Sex Week – University campuses are overwhelmed with reports of sexual violence, yet many of these schools welcome so-called “sex week” celebrations where pornography, violent sexual practices and the hook-up culture are promoted as harmless fun.

Facebook – In recent years, Facebook has taken measures to curb exploitation, but they have a long way to go as the world’s most popular social networking site. It has become a top place to trade pornography and child pornography, as well as a place of prostitution and sex trafficking.

CKE Restaurants – Owner of over 3,300 Carl’s Jr. and Hardee’s locations, CKE Restaurants utilizes sexual suggestions and explicit images of the female body in commercials and print ads to sell hamburgers.

YouTube – Google has worked to curb exploitation in other tools they offer yet they still allow hundreds of hours of porn videos to be uploaded to YouTube each day. Google does little to enforce their policies prohibiting such content and the SafeSearch feature is far from reliable.

Cosmopolitan Magazine – The staple of the supermarket checkout line is a porn magazine. Cosmo glamorizes things like public, anal or violent sex in nearly all of their issues. It’s time that Cosmo be sold to adults only and have the cover wrapped like all other porn mags in retail shops.

Learn more about these offenders HERE

Original source


November 7, 2014

Anti-Porn Group: Cancel College Sex Ed Events Because They Are ‘The Root’ of Campus Rape (The Raw Story)

By David Edwards on 06 Nov 2014
The Raw Story

A group dedicated to opposing pornography this week encouraged like-minded people to file complaints against Harvard University’s “Sex Week” on the grounds that it was encouraging rape.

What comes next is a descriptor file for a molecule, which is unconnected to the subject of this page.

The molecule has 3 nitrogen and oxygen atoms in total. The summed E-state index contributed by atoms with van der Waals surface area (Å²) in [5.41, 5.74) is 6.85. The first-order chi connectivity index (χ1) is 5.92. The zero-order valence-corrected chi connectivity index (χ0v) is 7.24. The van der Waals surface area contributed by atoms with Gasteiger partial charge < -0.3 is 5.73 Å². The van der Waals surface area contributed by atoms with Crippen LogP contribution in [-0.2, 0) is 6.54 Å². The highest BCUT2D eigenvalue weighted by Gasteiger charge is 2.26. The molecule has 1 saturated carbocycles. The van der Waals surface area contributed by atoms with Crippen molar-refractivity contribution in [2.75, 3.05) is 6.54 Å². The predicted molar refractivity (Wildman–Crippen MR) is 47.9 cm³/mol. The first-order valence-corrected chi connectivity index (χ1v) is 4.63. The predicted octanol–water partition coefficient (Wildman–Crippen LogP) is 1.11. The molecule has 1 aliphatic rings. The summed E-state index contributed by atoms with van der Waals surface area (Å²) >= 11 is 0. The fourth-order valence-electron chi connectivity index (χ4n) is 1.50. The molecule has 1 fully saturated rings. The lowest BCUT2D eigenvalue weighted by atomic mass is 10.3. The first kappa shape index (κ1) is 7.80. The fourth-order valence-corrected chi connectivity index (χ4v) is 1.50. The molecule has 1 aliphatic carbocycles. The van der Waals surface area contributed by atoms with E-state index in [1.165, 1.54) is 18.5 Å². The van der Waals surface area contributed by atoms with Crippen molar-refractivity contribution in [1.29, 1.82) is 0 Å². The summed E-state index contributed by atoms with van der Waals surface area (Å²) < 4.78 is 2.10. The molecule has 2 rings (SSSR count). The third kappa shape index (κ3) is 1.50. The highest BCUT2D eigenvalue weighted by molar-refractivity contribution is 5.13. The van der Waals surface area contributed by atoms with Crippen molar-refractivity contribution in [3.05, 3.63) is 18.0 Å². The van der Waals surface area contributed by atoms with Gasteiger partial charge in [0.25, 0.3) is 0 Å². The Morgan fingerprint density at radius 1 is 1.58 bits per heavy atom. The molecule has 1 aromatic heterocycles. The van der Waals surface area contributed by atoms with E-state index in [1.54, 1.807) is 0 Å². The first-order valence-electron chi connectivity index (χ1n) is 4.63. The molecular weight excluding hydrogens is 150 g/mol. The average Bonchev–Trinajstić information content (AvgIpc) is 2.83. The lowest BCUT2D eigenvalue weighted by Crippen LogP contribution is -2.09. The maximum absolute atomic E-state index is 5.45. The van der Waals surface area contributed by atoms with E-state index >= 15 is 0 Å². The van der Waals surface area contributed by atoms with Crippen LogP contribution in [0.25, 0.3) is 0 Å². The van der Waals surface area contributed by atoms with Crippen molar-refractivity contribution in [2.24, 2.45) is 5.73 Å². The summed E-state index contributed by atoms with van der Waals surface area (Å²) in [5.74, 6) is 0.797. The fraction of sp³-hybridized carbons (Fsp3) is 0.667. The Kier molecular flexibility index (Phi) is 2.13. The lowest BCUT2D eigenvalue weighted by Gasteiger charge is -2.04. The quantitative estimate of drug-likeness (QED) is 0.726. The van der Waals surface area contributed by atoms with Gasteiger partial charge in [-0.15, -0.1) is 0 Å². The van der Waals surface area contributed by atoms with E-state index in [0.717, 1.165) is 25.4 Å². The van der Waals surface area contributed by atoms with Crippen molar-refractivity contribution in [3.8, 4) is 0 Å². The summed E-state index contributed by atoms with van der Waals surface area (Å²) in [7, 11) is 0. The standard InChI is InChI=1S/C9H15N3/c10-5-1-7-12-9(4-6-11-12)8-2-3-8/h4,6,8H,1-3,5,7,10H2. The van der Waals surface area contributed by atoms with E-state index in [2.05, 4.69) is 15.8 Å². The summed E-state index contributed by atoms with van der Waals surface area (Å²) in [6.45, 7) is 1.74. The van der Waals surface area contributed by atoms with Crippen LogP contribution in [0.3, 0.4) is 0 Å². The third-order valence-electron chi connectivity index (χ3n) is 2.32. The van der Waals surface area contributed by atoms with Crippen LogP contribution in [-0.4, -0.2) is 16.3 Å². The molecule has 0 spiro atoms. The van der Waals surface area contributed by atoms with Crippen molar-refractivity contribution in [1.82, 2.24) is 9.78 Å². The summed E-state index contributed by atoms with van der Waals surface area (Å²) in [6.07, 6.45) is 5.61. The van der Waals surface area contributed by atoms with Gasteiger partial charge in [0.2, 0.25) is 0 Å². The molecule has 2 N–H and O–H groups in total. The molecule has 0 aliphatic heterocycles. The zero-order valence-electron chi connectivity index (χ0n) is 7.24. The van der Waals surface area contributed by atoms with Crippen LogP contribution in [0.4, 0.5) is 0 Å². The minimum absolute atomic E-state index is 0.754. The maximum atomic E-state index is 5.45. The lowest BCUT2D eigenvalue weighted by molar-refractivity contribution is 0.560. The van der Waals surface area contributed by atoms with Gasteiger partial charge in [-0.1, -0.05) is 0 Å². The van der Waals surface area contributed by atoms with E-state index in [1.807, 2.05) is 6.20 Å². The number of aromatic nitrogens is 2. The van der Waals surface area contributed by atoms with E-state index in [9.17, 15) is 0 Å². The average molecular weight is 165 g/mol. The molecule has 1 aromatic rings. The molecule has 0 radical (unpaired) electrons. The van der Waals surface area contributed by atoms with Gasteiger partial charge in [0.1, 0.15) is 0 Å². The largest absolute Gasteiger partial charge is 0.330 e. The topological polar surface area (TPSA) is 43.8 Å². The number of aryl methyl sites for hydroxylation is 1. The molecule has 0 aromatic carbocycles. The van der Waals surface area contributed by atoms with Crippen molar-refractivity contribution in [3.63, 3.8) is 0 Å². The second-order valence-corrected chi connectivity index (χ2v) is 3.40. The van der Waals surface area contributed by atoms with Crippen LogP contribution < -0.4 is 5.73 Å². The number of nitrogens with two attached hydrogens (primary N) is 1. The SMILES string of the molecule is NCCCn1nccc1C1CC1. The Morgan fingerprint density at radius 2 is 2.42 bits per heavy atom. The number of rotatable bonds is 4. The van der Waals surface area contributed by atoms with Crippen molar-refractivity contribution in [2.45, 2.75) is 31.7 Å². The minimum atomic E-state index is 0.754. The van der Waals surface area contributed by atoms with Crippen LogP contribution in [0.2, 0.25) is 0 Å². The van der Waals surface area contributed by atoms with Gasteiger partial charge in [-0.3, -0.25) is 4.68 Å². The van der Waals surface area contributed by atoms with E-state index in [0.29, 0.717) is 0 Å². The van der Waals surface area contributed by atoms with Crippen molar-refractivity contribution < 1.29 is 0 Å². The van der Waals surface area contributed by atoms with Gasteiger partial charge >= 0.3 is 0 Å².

In a statement released earlier this week, the group Morality in Media accused Harvard of “promoting sexual violence while pretending to teach proper sex.”

Harvard’s annual Sex Week may have received more attention this year thanks to a workshop titled “What What in the Butt: Anal Sex 101.”

Sex week also offers workshops on safe sex, virginity and fetishes. According to organizers, the event’s goal is to “promote a holistic understanding of sex and sexuality.” It is sponsored by the Office of Sexual Assault Prevention and Response (OSAPR), the Office of BGLTQ Student Life, the Harvard College Women’s Center, and the Center for Wellness.

But Morality in Media Executive Director Dawn Hawkins insisted Sex Week events at all schools should be cancelled because the workshops would lead to more sexual assaults.

“Harvard is clearly not serious about stopping rape and sexual harassment on their campus if they are promoting an environment where porn, torture sex and risky behaviors are encouraged,” she said a statement on Monday.

“Harvard’s sex week encourages students to participate in acts that resemble or include sexual violence,” Hawkins added in an interview with the Christian Post on Wednesday. “Research has shown these sex acts very often employ coercion to gain the participation of one partner.”